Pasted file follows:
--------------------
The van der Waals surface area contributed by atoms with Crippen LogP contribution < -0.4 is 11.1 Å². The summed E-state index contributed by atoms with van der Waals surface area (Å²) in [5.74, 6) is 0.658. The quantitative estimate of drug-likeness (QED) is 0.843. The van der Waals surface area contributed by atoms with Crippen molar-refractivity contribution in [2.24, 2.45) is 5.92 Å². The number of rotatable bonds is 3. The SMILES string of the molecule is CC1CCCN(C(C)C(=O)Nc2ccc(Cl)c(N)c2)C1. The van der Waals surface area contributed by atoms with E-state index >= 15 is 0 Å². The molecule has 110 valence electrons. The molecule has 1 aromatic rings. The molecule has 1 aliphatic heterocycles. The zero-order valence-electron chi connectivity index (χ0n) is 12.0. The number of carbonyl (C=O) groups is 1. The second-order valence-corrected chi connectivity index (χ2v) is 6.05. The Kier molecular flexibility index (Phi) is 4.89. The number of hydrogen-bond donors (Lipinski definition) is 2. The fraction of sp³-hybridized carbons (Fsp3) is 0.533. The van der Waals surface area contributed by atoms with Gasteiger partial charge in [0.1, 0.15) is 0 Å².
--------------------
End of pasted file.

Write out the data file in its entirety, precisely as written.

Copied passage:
The van der Waals surface area contributed by atoms with Crippen LogP contribution < -0.4 is 11.1 Å². The summed E-state index contributed by atoms with van der Waals surface area (Å²) in [5.74, 6) is 0.658. The quantitative estimate of drug-likeness (QED) is 0.843. The van der Waals surface area contributed by atoms with Crippen molar-refractivity contribution in [2.24, 2.45) is 5.92 Å². The number of rotatable bonds is 3. The SMILES string of the molecule is CC1CCCN(C(C)C(=O)Nc2ccc(Cl)c(N)c2)C1. The van der Waals surface area contributed by atoms with E-state index >= 15 is 0 Å². The molecule has 110 valence electrons. The molecule has 1 aromatic rings. The molecule has 1 aliphatic heterocycles. The zero-order valence-electron chi connectivity index (χ0n) is 12.0. The number of carbonyl (C=O) groups is 1. The second-order valence-corrected chi connectivity index (χ2v) is 6.05. The Kier molecular flexibility index (Phi) is 4.89. The number of hydrogen-bond donors (Lipinski definition) is 2. The fraction of sp³-hybridized carbons (Fsp3) is 0.533. The van der Waals surface area contributed by atoms with Gasteiger partial charge in [0.1, 0.15) is 0 Å².